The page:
More than 70 % of EU citizens live in urban areas, where high population densities and economic activities cause high levels of air pollution. Such exposure is linked to adverse health effects, such as respiratory and heart problems, and cancer. Particulate matter (PM), O3, NO2 and SO2 are associated with serious health problems. The EU Air Quality Directive aims to protect health, vegetation and natural ecosystems by setting limit and target values for air pollutants (and long-term objectives for O3). The Clean Air Programme, published in 2013, aims to comply with this legislation by the time 2020 data are available.
For most pollutants, there is progress, with the percentage of people exposed to levels above EU standards decreasing since 2000. However, potentially harmful levels are still recorded in many areas. For instance, although substantially lower than the 47 % peak in 2003, in 2019, 10 % of urban citizens were still exposed to PM with a diameter of 10 µm or less (PM10) above the EU daily limit value.
Exposure to harmful levels of fine PM (PM2.5) and NO2 is less common, but 3 % of the urban population lived in zones exceeding the EU limit values for NO2 and only 1% in urban areas exceeding the EU limit values for PM2.5 in 2019. For SO2, the percentage exposed to levels above the limit value decreased between 2000 and 2019, to less than 0.1 % in the last 10 years (with a maximum of 3% in 2006). Therefore, these values are also not exhibited in Figure 1.
O3 is a secondary pollutant formed from other pollutants in the presence of solar light. Its levels are determined by emissions and climatic conditions. The proportion of the population exposed to O3 above EU target levels has fluctuated from a 64 % peak in 2003 to 7 % in 2014. Since this low value, however, Europe has seen the two warmest years on record — 2015 and 2018 — resulting in 30 % or more of the population being exposed to O3 above the target value. However, in 2019, this ratio decreased to 21%.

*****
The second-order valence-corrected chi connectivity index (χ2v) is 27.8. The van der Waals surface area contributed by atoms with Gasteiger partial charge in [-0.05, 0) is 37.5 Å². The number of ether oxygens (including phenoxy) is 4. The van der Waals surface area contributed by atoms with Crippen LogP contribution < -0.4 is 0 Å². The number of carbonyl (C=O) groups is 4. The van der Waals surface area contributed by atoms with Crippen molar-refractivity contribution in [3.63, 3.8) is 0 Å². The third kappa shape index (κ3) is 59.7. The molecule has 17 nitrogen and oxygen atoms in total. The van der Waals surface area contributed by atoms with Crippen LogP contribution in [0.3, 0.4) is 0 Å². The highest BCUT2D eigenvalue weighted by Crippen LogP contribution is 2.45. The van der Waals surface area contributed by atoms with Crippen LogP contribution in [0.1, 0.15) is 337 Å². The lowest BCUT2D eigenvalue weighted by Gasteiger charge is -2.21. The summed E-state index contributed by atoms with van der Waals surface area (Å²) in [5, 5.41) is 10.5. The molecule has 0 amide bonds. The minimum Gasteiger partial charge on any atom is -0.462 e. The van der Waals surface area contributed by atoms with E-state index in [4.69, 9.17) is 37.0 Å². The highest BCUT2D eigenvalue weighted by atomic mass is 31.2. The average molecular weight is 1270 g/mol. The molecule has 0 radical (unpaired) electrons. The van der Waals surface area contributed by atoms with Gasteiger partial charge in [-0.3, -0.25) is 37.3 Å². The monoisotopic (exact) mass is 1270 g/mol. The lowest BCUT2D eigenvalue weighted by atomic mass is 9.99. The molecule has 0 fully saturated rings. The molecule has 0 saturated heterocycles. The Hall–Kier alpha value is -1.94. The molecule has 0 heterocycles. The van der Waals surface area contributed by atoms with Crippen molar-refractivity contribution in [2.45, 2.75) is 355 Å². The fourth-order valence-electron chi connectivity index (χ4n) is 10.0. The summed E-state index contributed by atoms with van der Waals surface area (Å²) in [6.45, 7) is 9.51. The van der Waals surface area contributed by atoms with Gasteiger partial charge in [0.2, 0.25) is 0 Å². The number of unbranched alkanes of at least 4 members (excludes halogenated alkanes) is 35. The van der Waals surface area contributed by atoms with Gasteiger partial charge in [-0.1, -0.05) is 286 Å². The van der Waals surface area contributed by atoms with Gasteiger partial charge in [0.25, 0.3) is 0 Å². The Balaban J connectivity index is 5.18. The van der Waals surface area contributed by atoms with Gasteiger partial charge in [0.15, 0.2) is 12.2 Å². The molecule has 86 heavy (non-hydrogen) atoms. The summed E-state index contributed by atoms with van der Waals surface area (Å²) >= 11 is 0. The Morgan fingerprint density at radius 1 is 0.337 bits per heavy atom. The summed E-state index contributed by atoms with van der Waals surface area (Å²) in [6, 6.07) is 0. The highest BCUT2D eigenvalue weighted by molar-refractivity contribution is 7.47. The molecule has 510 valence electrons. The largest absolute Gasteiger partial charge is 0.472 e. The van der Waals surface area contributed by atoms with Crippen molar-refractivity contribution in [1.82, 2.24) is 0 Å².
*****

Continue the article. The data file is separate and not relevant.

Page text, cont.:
As there are relatively few reported measurements of BaP and these were not considered to be homogeneous across Europe until 2008, the values are not presented in the Figure 1. Considering data reported after that year, the portion of the urban population exposed to concentrations above the BaP target value has shown little variation within the range of 14-17 % in 2017-2019.
Despite progress driven by EU policies to reduce emissions and protect citizens from pollutants, addressing the causes of poor air quality remains a challenge. Given the widespread exceedance of EU limit and target values in urban areas, the EU is not on track to meet air quality standards by 2020. Substantial efforts in relation to agriculture and energy use for transport and in buildings are needed to improve air quality and advance EU progress towards meeting climate change policy objectives.